The Sensuous Line – Thinking With the Pencil

THE SENSUOUS LINE – THINKING WITH THE PENCIL

The objective of the Renaissance draughtsman was to create the illusion of three dimensionality on the two-dimensional surface of the paper. The purpose of a line, in classical figure drawing, is to describe the form. A one-dimensional line with a fixed width does not do that very well. By varying the angle of the pencil, and the pressure applied to the paper, you can draw a dynamic line that describes the form. Your pencil must have a long tapered point for this. And you will need to learn to vary your grip on the pencil.

We were all taught in elementary school how to hold a pencil in order to make clear, uniform letters and numbers. Unfortunately this is the same pencil grip most people use when drawing. It is a perfect grip for maximum control of a uniform, one-dimensional line. But it is a printing or writing grip, not a drawing grip. It is not suitable if you intend to lighten, darken, broaden, or make narrow the stroke as you move the pencil across the surface of the page. For the line to breathe you need to be able to spontaneously vary the pressure and angle of the pencil. There are an infinite number of ways to hold a pencil to maximize line variation. A fluent draughtsman needs to push that envelope so far that the envelope disappears. The descriptive line is a proxy for your sense of touch – it is sensuous and fluid. Why limit yourself?

The goal is to think with the pencil, letting it explore the forms. For example, in the portrait sketch above, you can see the very light lines in the center area of the forehead, where the pencil is moving across the form looking for something specific to describe. When it finds something specific (an excuse to define a form), like the brow or the hair, the pencil must then bare down a bit, and drag at the correct angle to the paper, to make a line that is appropriate to the form being described. For her right eyebrow and the tone describing the hair, the broad side of the pencil point was used to make a broad stroke – in both cases the stroke begins darker (more pressure against the paper) and ends lighter (less pressure against the paper). As we learned when discussing light and shadow, “all tones gradate”. The same is true for lines (all lines!), if your purpose is to describe form.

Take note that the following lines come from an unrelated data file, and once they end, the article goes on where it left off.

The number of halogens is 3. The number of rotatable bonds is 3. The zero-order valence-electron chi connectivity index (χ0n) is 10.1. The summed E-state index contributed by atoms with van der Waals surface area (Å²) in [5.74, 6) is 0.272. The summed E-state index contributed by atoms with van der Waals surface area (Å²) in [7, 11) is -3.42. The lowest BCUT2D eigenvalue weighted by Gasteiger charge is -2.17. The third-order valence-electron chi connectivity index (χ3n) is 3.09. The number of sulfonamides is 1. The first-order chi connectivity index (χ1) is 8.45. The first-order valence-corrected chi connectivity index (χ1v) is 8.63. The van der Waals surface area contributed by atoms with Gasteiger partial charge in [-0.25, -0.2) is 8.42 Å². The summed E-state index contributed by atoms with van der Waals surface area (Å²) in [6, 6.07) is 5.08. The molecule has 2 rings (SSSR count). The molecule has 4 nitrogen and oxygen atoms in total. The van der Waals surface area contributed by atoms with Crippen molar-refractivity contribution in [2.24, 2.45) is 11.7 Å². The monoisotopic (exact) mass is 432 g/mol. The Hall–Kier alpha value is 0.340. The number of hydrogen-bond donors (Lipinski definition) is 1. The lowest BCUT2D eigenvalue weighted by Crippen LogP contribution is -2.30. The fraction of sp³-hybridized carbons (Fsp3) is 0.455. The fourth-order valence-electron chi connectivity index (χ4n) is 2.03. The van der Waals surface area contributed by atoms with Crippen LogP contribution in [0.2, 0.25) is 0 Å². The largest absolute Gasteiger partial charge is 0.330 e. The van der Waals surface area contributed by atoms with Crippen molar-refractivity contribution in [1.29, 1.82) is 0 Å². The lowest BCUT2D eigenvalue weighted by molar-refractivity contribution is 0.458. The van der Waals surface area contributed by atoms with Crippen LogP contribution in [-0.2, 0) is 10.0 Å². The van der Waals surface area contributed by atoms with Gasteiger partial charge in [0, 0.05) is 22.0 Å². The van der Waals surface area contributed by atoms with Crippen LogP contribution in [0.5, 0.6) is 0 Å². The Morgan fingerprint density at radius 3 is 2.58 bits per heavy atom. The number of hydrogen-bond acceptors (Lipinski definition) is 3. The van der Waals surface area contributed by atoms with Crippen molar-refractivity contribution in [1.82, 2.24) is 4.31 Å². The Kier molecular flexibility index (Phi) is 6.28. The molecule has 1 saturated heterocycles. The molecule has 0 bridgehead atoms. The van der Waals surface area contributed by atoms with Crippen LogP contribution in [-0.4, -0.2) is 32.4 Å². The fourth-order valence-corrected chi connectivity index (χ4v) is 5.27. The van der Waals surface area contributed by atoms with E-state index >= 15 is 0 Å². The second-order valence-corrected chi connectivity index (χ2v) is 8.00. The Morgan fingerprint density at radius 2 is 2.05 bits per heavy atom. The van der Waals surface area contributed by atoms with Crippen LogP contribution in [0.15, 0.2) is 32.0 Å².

The line describing the front of her right cheek is tapered where it starts near the corner of the nostril. Because the crease between the forms it is describing is deeper toward the top and less deep at the bottom, it gradates, starting darker, then getting gently lighter as it progresses down the face, tapering off again as it discretely disappears into the flesh near the corner of the mouth. The very pointed tip of the pencil was used here. It would be more challenging to draw this delicate line while holding the pencil with a conventional, elementary school printing/writing grip. It would be nearly impossible to make the variety of lines in this sketch with a pencil that did not have the long tapered point shown here.

This drawing was done with a 4B charcoal pencil. The higher the number the softer the charcoal. A 4B is medium soft. Because soft charcoal requires less pressure to make a darker mark, it makes for a pencil which is more responsive to a light touch. A harder charcoal pencil requires a firmer, steadier pressure, which reduces responsiveness, but is easier to control. The difference is like that of a sports car and an SUV.

 

   

Skeletel Gesture

Bones have very specific shapes and functions. There is no substitute for drawing from a real skeleton. It is very useful to evolve a visual shorthand of this underlying architecture, as a tool for visualizing movement.

Gesture is the foundation upon which the drawing is built. If the gesture lacks life the drawing will suffer in kind. Learning to spontaneously draw simplified skeletal figures interacting with each other, and the environment, will help you to see “through” the figure, and get a more accurate gesture.

When you get to the point where you can quickly fill a page with these figures, you may find drawing them to be addictive. Play with proportion. Exaggerate, elongate, broaden and flatten. Draw skeletal gestures of basket ball players, trolls and rotund giants. Improvise interactions – maybe add props and an environment. Drawing is about having some control over the marks you make. The more you do it, the better you get.